- The prevalence of type 2 diabetes is currently on the rise in low and middle-income countries as these regions adopt the typical Western diet and lifestyle.
- Type 2 diabetes was previously known as “adult onset diabetes,” but sadly, now approximately 24% of youth have a diabetes diagnosis.
- The 5 countries with the highest rates of diabetes are:
- China: 109 million
- India: 69 million
- USA: 29 million
- Brazil: 14 million
- Russian Federation: 12 million
United States Statistics
- 30.3 million people (9.4% of the population) have diabetes, only 5% of this statistic are for people with type 1 diabetes.
- An estimated 7.2 million people are currently undiagnosed and going untreated.
- 25.2% of people with diabetes in the US are over 65 years.
- An estimated 33.9% of US adults have prediabetes (reported in 2015), 36.6% men, 29.3% women.
United Kingdom Statistics
- It is currently estimated that 3.5 million people in the UK have diabetes.
- Additionally, it is estimated that 549,000 of people are undiagnosed, raising the estimate to over 4 million cases of diabetes in the UK.
- This equates to 6% of the population, or 1 in every 16 people – 56% men/ 44% women.
- Around 1.7 million Australians have diabetes.
- Currently, 280 new cases of diabetes are diagnosed with diabetes every day, which equates to one person every 5 minutes.
- 3.4 million Canadians (9.3% of the population) are living with diabetes, as of 2015.
- By the year 2025, that number is expected to rise to 5 million people (12.1% of the population). That's a diabetes prevalence increase of 44% in just 10 years!
- The estimated number of people with prediabetes is 5.7 million (22.1% of the population).
- According to the International Diabetes Federation, 69.1 million cases of diabetes were reported in India in 2015.
- This number equates to a prevalence rate of approximately 8.7% in adults.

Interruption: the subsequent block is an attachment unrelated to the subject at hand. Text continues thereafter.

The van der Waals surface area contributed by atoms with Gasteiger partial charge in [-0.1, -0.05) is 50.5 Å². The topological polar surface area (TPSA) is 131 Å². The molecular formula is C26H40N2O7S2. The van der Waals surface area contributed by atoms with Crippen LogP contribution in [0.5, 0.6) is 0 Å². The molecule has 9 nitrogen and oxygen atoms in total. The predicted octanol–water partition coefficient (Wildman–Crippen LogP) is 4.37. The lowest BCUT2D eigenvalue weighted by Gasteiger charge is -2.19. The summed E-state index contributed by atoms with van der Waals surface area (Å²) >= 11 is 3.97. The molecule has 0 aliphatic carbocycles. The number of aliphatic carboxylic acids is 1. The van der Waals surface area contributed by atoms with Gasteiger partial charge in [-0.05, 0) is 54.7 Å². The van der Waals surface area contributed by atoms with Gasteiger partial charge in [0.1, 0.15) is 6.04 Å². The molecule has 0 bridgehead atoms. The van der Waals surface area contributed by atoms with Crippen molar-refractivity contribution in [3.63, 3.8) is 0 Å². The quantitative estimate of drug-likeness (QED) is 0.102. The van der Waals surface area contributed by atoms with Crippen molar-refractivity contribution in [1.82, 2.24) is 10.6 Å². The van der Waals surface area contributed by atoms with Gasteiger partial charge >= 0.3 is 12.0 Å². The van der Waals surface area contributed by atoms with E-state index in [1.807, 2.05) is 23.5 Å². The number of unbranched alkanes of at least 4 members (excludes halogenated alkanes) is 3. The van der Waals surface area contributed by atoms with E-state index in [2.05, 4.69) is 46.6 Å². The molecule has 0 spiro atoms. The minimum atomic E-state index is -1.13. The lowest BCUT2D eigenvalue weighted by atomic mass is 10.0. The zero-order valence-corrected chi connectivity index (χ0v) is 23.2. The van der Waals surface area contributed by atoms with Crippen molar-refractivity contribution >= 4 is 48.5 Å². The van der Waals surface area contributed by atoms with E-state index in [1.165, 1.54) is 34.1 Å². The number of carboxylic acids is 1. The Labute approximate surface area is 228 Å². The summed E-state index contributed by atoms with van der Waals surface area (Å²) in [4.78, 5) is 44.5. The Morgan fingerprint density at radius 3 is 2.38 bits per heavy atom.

- A 2016 report from the World Health Organization found that about 110 million people in China are living with diabetes.
- This equates to the highest prevalence rate out of all the countries above, coming in at 10% of all adults.
- This number is expected to rise to 150 million by 2040.
Ethnicity and Type 2 Diabetes
Like many other chronic diseases, ethnicity may play a role in promoting increased risk of developing diabetes, particularly type 2 diabetes.
The prevalence of diabetes in the U.S. varies depending on ethnic group:
- Caucasian: 7.1%
- Asian Americans: 8.4%
- Hispanic: 11.8%
- Black: 12.6%
- Native American Indians: 33%
These stats clearly show that, among the U.S. population, Native Americans have a much higher prevalence of diabetes than any other ethnic group.
Similarly, the Indigenous peoples of Australia are three times as likely as non-Indigenous Australians to have diabetes (11% compared to 3%).
And in the UK, the prevalence of diabetes is 6 times higher for people of South Asian origin and 3 times higher for those of African origin.
Why are rates of type 2 diabetes disproportionately higher among Native and Indigenous people or certain ethnic groups?
There is no single reason behind this spike in chronic illness among certain groups, but it is likely a combination of genetic, cultural, socioeconomic, historical, and lifestyle factors.
However, belonging to certain ethnic groups are not the only risk factors that may increase your chance of developing type 2 diabetes (see the above list of risk factors).
How to Lower Your Risk of Developing Type 2 Diabetes
Here are some simple ways to reduce your risk of developing diabetes (these also apply to those who are already diagnosed with diabetes):
- Maintain an active lifestyle – aim for 30-60 minutes of physical activity most days of the week.
- Eat a healthy diet that is high in fresh vegetables and low in sugar and processed foods – a high fiber, low carb diet, such as the diet we encourage here at DMP, is a great dietary pattern to assist with type 2 diabetes management and prevention.
- Reduce daily stress and find relaxing activities that you enjoy.
- Get adequate sleep and practice self-care in times of stress and illness.
- Spend quality time with friends and family.
- Lose weight if you need to, aiming for a healthy Body Mass Index (BMI).
Weight loss is an important factor when it comes to both diabetes treatment and prevention, as research shows a strong link between obesity and type 2 diabetes.
Obesity often kick-starts a cycle of inflammation and metabolic dysfunction, which leads to insulin resistance and, eventually may result in a diabetes diagnosis. So, managing your weight can be an important first step in putting out the “fire” of systemic inflammation.
Research has also discovered that 85% of children with type 2 diabetes are clinically overweight or obese, so encouraging a healthy lifestyle from a young age may secure a healthier future for your kids.